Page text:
Pokémon Sun & Moon are just a little over three weeks away from their worldwide release, and producer Junichi Masuda and director Shigeru Ohmori have shared even more information about the development and design choices behind the newest Pokémon games.
In an interview with Nintendo UK, the two devs answered questions regarding the inspiration for the new Alolan region, the powerful Z-Moves, as well as the concept behind the new Trials system. You can read a few excerpts from the interview below.
Nintendo of Europe: Of course, the Alola region is very obviously inspired by Hawaii. Why did you choose Hawaii as your main source of inspiration for this new region?
Shigeru Ohmori: When we were coming up with ideas for the titles Pokémon Sun and Pokémon Moon, what we thought of was this idea of life. For example, the sun and the moon, both being important to all life on earth. So we thought, “Where is an area where both of these are visible and have a big influence?” A place that came to mind was Hawaii. It’s obviously an area with lots of sunshine, which everyone likes, but it also has clear nights where you can see the moon in the sky. It’s a really beautiful place! It was interesting to think what Pokémon might live in an area like this. That was an inspirational place for us when we were thinking about the region for these games.
Junichi Masuda: As we’re commemorating 20 years of Pokémon, we wanted to look at and think of the Trainers and the Pokémon as living things and express that in a better way. We looked at a place where this idea of life is really abundant and Hawaii came to mind as a great place to reflect that.
NoE: Where did you get the idea for the powerful and flashy-looking Z-Moves?
SO: In Pokémon X and Pokémon Y, we introduced Mega Evolutions which makes one Pokémon really strong. This time, we wanted to go for something that allowed players to use a wider variety of Pokémon. So rather than have an individual Pokémon that players can focus on and make it strong, we’ve got a system where any Pokémon can use these Z-Moves and be stronger and more relevant in battle. With this, we hope that players will find their own way and think, “Ah! With this move, this Pokémon could be used in battle, and if I use this particular technique then this can work well together.” By discovering this, we hope that players can broaden their experience of Pokémon and get used to a whole wide range of different ones, instead of focussing on the few that they have done so far.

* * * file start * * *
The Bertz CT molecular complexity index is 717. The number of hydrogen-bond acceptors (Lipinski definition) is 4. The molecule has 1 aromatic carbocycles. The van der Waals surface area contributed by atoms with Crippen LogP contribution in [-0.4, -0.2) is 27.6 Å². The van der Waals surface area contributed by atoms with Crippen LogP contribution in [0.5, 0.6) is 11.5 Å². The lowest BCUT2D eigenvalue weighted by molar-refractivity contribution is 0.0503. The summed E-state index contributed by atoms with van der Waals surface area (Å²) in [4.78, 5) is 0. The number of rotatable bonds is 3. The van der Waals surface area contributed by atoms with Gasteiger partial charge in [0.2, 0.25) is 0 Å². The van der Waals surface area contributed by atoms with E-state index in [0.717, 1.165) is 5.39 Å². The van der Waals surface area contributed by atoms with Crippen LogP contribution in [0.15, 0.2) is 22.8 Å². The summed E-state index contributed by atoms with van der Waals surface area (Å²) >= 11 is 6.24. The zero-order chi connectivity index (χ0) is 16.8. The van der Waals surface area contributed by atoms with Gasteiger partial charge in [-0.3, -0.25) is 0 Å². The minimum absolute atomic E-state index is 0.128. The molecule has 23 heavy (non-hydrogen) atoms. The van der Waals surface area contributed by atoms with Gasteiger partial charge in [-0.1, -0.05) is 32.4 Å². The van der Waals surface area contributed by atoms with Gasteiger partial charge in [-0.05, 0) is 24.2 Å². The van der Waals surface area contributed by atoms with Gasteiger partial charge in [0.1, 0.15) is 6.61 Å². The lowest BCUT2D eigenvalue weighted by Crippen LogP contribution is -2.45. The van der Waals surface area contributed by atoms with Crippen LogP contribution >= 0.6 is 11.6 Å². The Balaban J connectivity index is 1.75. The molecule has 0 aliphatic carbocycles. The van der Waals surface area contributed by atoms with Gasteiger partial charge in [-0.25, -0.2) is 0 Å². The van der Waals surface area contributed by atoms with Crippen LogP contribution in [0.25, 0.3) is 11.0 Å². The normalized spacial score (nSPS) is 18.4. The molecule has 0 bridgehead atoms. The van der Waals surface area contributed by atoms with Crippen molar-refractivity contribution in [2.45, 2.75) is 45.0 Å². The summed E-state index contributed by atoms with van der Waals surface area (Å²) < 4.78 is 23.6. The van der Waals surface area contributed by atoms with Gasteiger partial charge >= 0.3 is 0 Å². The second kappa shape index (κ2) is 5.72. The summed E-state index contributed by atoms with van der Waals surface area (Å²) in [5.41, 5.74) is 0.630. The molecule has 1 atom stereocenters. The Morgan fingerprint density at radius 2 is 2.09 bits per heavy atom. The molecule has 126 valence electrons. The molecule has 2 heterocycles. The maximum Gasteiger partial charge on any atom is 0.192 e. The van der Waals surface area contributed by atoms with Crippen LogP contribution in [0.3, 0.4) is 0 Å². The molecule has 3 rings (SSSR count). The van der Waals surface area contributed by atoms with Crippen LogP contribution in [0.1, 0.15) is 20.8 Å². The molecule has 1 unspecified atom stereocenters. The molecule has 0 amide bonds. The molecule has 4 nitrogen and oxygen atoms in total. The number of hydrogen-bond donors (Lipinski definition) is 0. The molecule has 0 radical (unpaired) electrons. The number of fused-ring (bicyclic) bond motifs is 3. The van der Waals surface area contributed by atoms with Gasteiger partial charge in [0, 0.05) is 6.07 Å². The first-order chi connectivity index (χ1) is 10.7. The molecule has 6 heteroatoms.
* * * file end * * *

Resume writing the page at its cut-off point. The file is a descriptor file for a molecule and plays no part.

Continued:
NoE: Pokémon Sun and Pokémon Moon introduce a new form of progression which is through each island’s Trials. How do these change the Pokémon formula that players are familiar with?
SO: As we’re commemorating 20 years of Pokémon, we wanted to go back and reconsider Pokémon from the ground up. One thing that has not changed from the start until now is Gyms – the way that you go and battle Trainers and get badges. When considering new ideas for the game, not just the difficulty but also things that could be changed, we thought, “Why not focus on the relationship between people and Pokémon a bit more?” This is something you’ll see in the Trials. Another thing is the style of battle, if you like. You’ve got these Pokémon who appear at the end of a Trial called Totem Pokémon that can call in support Pokémon to help them out. In all these different ways, we tried to change and give players new experiences. We really focused on that.
NoE: What advice do you have for any of our readers who are preparing to embark on their first Pokémon adventure with Pokémon Sun and Pokémon Moon?
SO: We want people to go in and enjoy the Alola region. We’ve created this area with a real focus on nature and the closeness of people and Pokémon working together. We’ve put a lot of effort into making the sights and sounds of all the different towns really clear and vivid. We want people to go into that and enjoy that and maybe feel like, “Ah, maybe I’m even in Alola myself!” while they’re playing. If we’ve achieved that, then we’ll be really happy.
JM: Another thing is that some players might be difficult to choose between the two as we’ve got these two really cool mascots, Solgaleo and Lunala, on the cover. Something that separates the two versions is the 12-hour time difference. One thing that some players might be able to experience with Pokémon Moon is playing during the day, while in the game world it’s night. That’s a unique fun thing, playing with time itself, that we hope players can enjoy. Also, for people who have never played a Pokémon game before in their lives, we want them to experience the fun of the first time they’re shown how to throw a Poké Ball and catch a Pokémon. Hopefully they’ll get the same buzz out of it as people have before.
To check out the full interview with Nintendo UK, you can visit their official site.
Pokémon Sun and Pokémon Moon will release for the Nintendo 3DS worldwide on November 18th and in Europe on November 23rd.